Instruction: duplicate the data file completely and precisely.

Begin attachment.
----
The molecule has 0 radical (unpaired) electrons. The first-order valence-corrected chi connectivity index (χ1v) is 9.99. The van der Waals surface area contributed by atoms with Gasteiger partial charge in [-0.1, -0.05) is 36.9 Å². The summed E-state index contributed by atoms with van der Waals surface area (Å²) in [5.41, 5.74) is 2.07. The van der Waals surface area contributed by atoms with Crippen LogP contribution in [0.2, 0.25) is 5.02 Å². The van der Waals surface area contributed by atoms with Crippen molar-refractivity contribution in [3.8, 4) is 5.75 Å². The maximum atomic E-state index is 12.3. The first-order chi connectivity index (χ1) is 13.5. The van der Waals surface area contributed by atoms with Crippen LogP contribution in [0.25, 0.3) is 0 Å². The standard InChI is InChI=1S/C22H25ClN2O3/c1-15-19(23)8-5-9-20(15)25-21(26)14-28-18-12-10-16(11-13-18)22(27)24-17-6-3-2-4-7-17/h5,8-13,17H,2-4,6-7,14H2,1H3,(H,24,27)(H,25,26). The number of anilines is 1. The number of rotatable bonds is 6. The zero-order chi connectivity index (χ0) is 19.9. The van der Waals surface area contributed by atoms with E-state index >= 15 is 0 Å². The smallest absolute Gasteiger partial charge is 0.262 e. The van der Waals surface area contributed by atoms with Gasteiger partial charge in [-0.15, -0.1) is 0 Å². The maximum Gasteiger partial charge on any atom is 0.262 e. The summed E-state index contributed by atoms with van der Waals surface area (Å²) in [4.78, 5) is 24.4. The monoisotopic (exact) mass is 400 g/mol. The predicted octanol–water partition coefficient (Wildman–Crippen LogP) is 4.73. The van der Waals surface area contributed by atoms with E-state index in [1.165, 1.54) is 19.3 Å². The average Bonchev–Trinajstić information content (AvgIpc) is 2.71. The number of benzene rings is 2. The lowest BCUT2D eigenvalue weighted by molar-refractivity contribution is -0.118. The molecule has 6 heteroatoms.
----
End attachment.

The molecule has 0 radical (unpaired) electrons. The first-order valence-corrected chi connectivity index (χ1v) is 9.99. The van der Waals surface area contributed by atoms with Gasteiger partial charge in [-0.1, -0.05) is 36.9 Å². The summed E-state index contributed by atoms with van der Waals surface area (Å²) in [5.41, 5.74) is 2.07. The van der Waals surface area contributed by atoms with Crippen LogP contribution in [0.2, 0.25) is 5.02 Å². The van der Waals surface area contributed by atoms with Crippen molar-refractivity contribution in [3.8, 4) is 5.75 Å². The maximum atomic E-state index is 12.3. The first-order chi connectivity index (χ1) is 13.5. The van der Waals surface area contributed by atoms with Crippen LogP contribution in [0.25, 0.3) is 0 Å². The standard InChI is InChI=1S/C22H25ClN2O3/c1-15-19(23)8-5-9-20(15)25-21(26)14-28-18-12-10-16(11-13-18)22(27)24-17-6-3-2-4-7-17/h5,8-13,17H,2-4,6-7,14H2,1H3,(H,24,27)(H,25,26). The number of anilines is 1. The number of rotatable bonds is 6. The zero-order chi connectivity index (χ0) is 19.9. The van der Waals surface area contributed by atoms with E-state index >= 15 is 0 Å². The smallest absolute Gasteiger partial charge is 0.262 e. The van der Waals surface area contributed by atoms with Gasteiger partial charge in [-0.15, -0.1) is 0 Å². The maximum Gasteiger partial charge on any atom is 0.262 e. The summed E-state index contributed by atoms with van der Waals surface area (Å²) in [4.78, 5) is 24.4. The monoisotopic (exact) mass is 400 g/mol. The predicted octanol–water partition coefficient (Wildman–Crippen LogP) is 4.73. The van der Waals surface area contributed by atoms with E-state index in [1.165, 1.54) is 19.3 Å². The average Bonchev–Trinajstić information content (AvgIpc) is 2.71. The number of benzene rings is 2. The lowest BCUT2D eigenvalue weighted by molar-refractivity contribution is -0.118. The molecule has 6 heteroatoms.